Cadence of Conflict: Asia, January 14, 2019

China is preparing for war. It has said so in public. It has demonstrated so with militarization of “Made in China” islands that didn’t exist a decade ago. It has shown intent by showing no sense of limits in cyber-warfare, technology acquisition, and oppression of the press. Facebook and Twitter users are only a “security threat” to those easily threatened.

Unlike China, the United States does not make a habit of announcing its newest military technology to the world. Whatever warfare breaks out between the US and China in the Western Pacific, China’s capabilities will have been known well in advance, but the US will likely employ weapons not yet known to the public. One needs no inside information to forecast as much, only a familiarity with the parts of history that tend to repeat.

But, we are not looking at WWIII, not yet. While the brewing conflict in the Western Pacific will likely involve many countries and islands, Russia is not yet ready for the big one. NATO’s presence in Europe is still too strong and Putin has not had enough time to amass his forces as he would like. Both Russia and the US would want things to quiet down rather quickly. Every effort from the White House to back away from conflicts with Russia suggests that a deal has already been struck with the Kremlin—that an expansionist campaign from China will not receive meaningful Russian help if squashed by the United States.

The question will concern how many Mainland China military supply installations Russia will allow the US to strike. But, if the US intervenes with Taiwan or razes the artificial islands on Mischief Reef, don’t expect China to receive backup from Russia. Moscow took Crimea with a favorable referendum and no bloodshed. The Kremlin would expect just as much success from Beijing in order to court respect and cooperation. Right now, things don’t look that way. 80% of Taiwanese rejecting reunification with China is a near flip to the support Russia received from Crimeans. Backroom Moscow secretly mocks Beijing, no matter how much money the Chinese pay them. Moscow would be fools if they didn’t.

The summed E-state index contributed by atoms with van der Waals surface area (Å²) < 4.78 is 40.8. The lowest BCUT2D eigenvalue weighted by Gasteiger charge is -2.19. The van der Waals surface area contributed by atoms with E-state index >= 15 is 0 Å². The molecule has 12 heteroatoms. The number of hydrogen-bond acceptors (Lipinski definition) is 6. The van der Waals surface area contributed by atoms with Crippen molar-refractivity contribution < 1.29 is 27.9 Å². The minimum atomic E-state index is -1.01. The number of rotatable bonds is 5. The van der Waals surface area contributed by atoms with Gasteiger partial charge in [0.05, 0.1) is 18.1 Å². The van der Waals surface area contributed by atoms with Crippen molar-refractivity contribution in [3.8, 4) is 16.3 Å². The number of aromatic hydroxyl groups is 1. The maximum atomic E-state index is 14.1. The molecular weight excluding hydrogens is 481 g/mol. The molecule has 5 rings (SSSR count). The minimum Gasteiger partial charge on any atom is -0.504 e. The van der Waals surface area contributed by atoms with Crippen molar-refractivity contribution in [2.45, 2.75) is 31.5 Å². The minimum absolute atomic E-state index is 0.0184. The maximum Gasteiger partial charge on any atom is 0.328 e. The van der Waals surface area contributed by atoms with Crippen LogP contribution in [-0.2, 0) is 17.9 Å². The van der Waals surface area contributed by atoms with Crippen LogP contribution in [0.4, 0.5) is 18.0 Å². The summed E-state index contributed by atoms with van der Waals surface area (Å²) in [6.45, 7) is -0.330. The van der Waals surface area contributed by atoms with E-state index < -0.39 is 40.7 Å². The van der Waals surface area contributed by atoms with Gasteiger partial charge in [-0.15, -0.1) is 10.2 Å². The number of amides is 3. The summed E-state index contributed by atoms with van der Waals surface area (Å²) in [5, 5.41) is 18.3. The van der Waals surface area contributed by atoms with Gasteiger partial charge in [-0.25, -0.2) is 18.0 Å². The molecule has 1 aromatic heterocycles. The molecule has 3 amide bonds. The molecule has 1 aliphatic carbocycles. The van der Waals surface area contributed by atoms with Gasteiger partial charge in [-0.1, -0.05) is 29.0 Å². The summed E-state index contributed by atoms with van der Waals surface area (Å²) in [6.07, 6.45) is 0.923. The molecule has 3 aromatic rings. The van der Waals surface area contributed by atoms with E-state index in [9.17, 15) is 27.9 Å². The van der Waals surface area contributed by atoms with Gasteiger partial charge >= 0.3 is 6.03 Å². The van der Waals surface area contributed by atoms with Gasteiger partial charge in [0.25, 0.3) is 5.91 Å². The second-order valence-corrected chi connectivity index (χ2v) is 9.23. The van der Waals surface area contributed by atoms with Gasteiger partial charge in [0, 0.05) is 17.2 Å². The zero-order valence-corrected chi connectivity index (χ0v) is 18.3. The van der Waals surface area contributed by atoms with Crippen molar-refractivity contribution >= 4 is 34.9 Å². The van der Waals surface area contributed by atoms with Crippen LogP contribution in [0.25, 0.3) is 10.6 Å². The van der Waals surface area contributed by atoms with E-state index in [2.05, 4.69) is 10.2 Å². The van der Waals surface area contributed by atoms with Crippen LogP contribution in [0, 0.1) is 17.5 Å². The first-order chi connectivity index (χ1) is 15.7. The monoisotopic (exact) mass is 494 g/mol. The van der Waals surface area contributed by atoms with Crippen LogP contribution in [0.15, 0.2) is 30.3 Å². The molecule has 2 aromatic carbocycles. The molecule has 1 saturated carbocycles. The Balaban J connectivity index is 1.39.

In the supposed “Chinese invasion plans” for Taiwan, there are multiple phases, including opportunistic retaliation from India. But, those plans fail to anticipate retaliation from the insulted Vietnamese, who also hold a long-standing grudge against China. Then, there is the ancient ethnic spite between China and Japan. Mongolia also has border disputes. Tibet is not the only province that wants to break away. It is doubtful Sun Tzu would have advised an expansion campaign while surrounded by enemies, especially as a mere means of being respected.

It would take a miracle and a half to stay whatever makes the pluming smoke on the horizon of the last decade. But, it won’t last long. No one wants this to drag on. No, like “The Great War” (WWI) set the stage for WWII, the approaching war in the Pacific will set the stage for the big one that comes after.

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Cadence of Conflict: Asia, December 24, 2018

China detains two Canadians with remark and in the wake of a single Huawei executive’s arrest. Given the surfacing connections the executive’s family had to Mao, China likely views the value of arrested people as equally balanced; the West merely views China as having committed three criminal acts.

Huawei has gotten into more and more trouble the more it has been in the spotlight. Now, Europe even has its doubts. China’s sources of money and influences are drying up more and more.

But, an opinion article from Bloomberg invariably proves that some car makers managed to keep their technology out of the hands of China—mainly by keeping it out of China until it was out of date. Moreover, China has made proposals within its government to allow foreign companies to keep their technology secret. So, that should end any and every doubt about what a wonderful place China is for any and all manufacturing.

On the military side, China is announcing that it is finally pursuing the same quiet submarine technologies that the US, Russia, and India are also pursuing. So, that’s it. The West should give up because, after all, China is going to win.

The US, however, is in a different position. If China were to initiate a conflict with the US, say by attempting to assert control over Taiwan “by force if necessary”, China might not get as much help from its rumored spy partner, Russia. Taiwan is unlike Crimea, which held a referendum with overwhelming favor to return to Russia. And, with the US out of Russian-interested territories, like Syria and Afghanistan, there is little Russia would have to object to in the US following its own law to defend Taiwan, already on the books. A recessed Congress is certainly willing.

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Cadence of Conflict: Asia, October 22, 2018

By not labeling China a “currency manipulator”, the US is extending an olive branch to Beijing. But, things aren’t as they seem. On every level, China is reaching—almost grasping—to save face.

This new artificial moon is honest and runs deep in Chinese culture. As part of being the center of the universe, Chinese culture arguably orbits the moon. The Lunar New Year is celebrated far more, in Chinese culture, than the Western calendar New Year. While the Western press tells of the man-made moon from China as a kind of narcissism, it’s genuine and normal interest. The threat is US strategy.